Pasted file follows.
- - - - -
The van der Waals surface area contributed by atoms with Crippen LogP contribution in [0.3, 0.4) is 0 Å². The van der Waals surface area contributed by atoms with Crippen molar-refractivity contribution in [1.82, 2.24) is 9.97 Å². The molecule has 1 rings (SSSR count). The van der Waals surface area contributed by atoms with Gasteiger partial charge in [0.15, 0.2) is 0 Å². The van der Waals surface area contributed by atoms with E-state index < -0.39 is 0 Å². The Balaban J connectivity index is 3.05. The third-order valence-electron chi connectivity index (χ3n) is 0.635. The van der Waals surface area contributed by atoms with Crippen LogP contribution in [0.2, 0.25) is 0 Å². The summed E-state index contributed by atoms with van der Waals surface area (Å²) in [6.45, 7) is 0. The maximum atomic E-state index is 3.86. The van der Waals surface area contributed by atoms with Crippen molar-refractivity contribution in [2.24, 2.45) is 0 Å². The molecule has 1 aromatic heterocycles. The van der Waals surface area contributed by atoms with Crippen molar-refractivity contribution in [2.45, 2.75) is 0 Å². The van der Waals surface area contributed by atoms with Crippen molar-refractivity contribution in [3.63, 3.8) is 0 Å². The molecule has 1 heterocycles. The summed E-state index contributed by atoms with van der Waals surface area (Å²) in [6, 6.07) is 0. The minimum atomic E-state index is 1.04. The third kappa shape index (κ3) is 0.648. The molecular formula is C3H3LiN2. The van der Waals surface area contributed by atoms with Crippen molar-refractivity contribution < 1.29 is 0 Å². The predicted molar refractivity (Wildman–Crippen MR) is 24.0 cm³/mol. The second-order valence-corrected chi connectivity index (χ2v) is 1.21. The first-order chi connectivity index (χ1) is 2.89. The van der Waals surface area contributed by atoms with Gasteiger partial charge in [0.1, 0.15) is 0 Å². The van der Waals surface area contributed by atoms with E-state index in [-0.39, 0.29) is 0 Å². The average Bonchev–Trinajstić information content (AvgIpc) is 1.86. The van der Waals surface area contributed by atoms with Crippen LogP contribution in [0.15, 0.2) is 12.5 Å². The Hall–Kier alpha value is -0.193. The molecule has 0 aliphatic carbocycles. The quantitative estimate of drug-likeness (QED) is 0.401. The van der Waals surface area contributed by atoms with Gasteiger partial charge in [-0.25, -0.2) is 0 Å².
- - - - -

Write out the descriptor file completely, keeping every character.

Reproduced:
The van der Waals surface area contributed by atoms with Crippen LogP contribution in [0.3, 0.4) is 0 Å². The van der Waals surface area contributed by atoms with Crippen molar-refractivity contribution in [1.82, 2.24) is 9.97 Å². The molecule has 1 rings (SSSR count). The van der Waals surface area contributed by atoms with Gasteiger partial charge in [0.15, 0.2) is 0 Å². The van der Waals surface area contributed by atoms with E-state index < -0.39 is 0 Å². The Balaban J connectivity index is 3.05. The third-order valence-electron chi connectivity index (χ3n) is 0.635. The van der Waals surface area contributed by atoms with Crippen LogP contribution in [0.2, 0.25) is 0 Å². The summed E-state index contributed by atoms with van der Waals surface area (Å²) in [6.45, 7) is 0. The maximum atomic E-state index is 3.86. The van der Waals surface area contributed by atoms with Crippen molar-refractivity contribution in [2.24, 2.45) is 0 Å². The molecule has 1 aromatic heterocycles. The van der Waals surface area contributed by atoms with Crippen molar-refractivity contribution in [2.45, 2.75) is 0 Å². The van der Waals surface area contributed by atoms with Crippen molar-refractivity contribution in [3.63, 3.8) is 0 Å². The molecule has 1 heterocycles. The summed E-state index contributed by atoms with van der Waals surface area (Å²) in [6, 6.07) is 0. The minimum atomic E-state index is 1.04. The third kappa shape index (κ3) is 0.648. The molecular formula is C3H3LiN2. The van der Waals surface area contributed by atoms with Crippen molar-refractivity contribution < 1.29 is 0 Å². The predicted molar refractivity (Wildman–Crippen MR) is 24.0 cm³/mol. The second-order valence-corrected chi connectivity index (χ2v) is 1.21. The first-order chi connectivity index (χ1) is 2.89. The van der Waals surface area contributed by atoms with Gasteiger partial charge in [0.1, 0.15) is 0 Å². The van der Waals surface area contributed by atoms with E-state index in [-0.39, 0.29) is 0 Å². The average Bonchev–Trinajstić information content (AvgIpc) is 1.86. The van der Waals surface area contributed by atoms with Crippen LogP contribution in [0.15, 0.2) is 12.5 Å². The Hall–Kier alpha value is -0.193. The molecule has 0 aliphatic carbocycles. The quantitative estimate of drug-likeness (QED) is 0.401. The van der Waals surface area contributed by atoms with Gasteiger partial charge in [-0.25, -0.2) is 0 Å².